Stocks reach new highs

CaptionCloseWall Street capped a week of milestones Friday with a rally that pushed the major stock indexes to all-time highs for the second day in a row.Small-company stocks did better than larger ones, nudging the Russell 2000 index to a record high for...

Stocks reach new highs

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Wall Street capped a week of milestones Friday with a rally that pushed the major stock indexes to all-time highs for the second day in a row.

Small-company stocks did better than larger ones, nudging the Russell 2000 index to a record high for the first time since December.

Miners and other raw materials companies led the gainers. Rising crude oil prices also gave energy companies a big boost.

Strong company earnings and investor optimism over the Trump administration's promises of tax cuts, less government regulation and other policies helped fuel the market's gains much of the week. News that OPEC is largely adhering to a recent pact to cut crude oil production has also helped lift markets. The daily market moves have been mostly small, but big enough to push indexes to new heights.

"We had a drought for a very, very long time last year where we went almost a year and a half without hitting a new high, which was the longest time ever," said Randy Frederick, vice president of trading & derivatives at Charles Schwab. "Now we're back to what I would say is more of a typical move, where you get record highs consistently."

The Dow Jones industrial average rose 96.97 points, or 0.5 percent, to 20,269.37. The Standard & Poor's 500 index gained 8.23 points, or 0.4 percent, to 2,316.10. The Nasdaq composite index added 18.95 points, or 0.3 percent, to 5,734.13. All told, the Nasdaq closed at a record high four times this week, as well as last Friday.

The Russell 2000 picked up 10.32 points, or 0.8 percent, to 1,388.84.

Trading got off to a good start early Friday, as investors sized up the latest batch of company earnings. Some 70 percent of the companies in the S&P 500 have reported quarterly results as of Friday. About 40 percent of those turned in earnings and revenue that beat Wall Street's forecasts, according to S&P Global Market Intelligence.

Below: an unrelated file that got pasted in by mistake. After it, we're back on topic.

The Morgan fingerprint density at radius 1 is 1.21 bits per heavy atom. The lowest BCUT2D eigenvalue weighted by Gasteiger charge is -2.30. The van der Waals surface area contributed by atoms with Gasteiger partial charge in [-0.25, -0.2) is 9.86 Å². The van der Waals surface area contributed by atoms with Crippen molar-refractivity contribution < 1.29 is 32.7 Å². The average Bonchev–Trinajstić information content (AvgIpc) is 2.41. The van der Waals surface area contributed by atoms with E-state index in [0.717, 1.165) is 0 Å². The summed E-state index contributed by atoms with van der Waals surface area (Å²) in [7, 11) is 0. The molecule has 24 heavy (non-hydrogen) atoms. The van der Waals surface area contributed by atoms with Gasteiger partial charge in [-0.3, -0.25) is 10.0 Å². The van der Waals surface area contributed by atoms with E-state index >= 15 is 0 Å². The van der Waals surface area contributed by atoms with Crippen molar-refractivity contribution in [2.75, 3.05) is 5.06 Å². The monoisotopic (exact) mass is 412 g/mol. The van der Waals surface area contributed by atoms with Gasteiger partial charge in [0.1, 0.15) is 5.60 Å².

Earnings are on track to mark the second-consecutive quarter of growth after a five-quarter losing streak. Beyond earnings, investors are also eyeing Washington for signs the Trump administration will deliver on the promised business-friendly policy proposals that helped drive a market rally last fall, including slashing government regulations and taxes.

"The market has been pretty generous ever since the election in moving in anticipation of what might come," Frederick said. "The question is at what point does the market expect to see things actually happen versus just promises of action. That's the tricky part."

Investors bid up shares in companies that turned in better earnings or outlooks than Wall Street was expecting, including footwear company Skechers and video game publisher Activision Blizzard.

Skechers gained $4.50, or 19.3 percent, to $27.78, while CBRE Group climbed $2.43, or 7.7 percent, to $34. Activision Blizzard was the biggest gainer in the S&P 500. The maker of "Call of Duty," "Candy Crush" and other video games jumped $7.50, or 18.9 percent, to $47.23.

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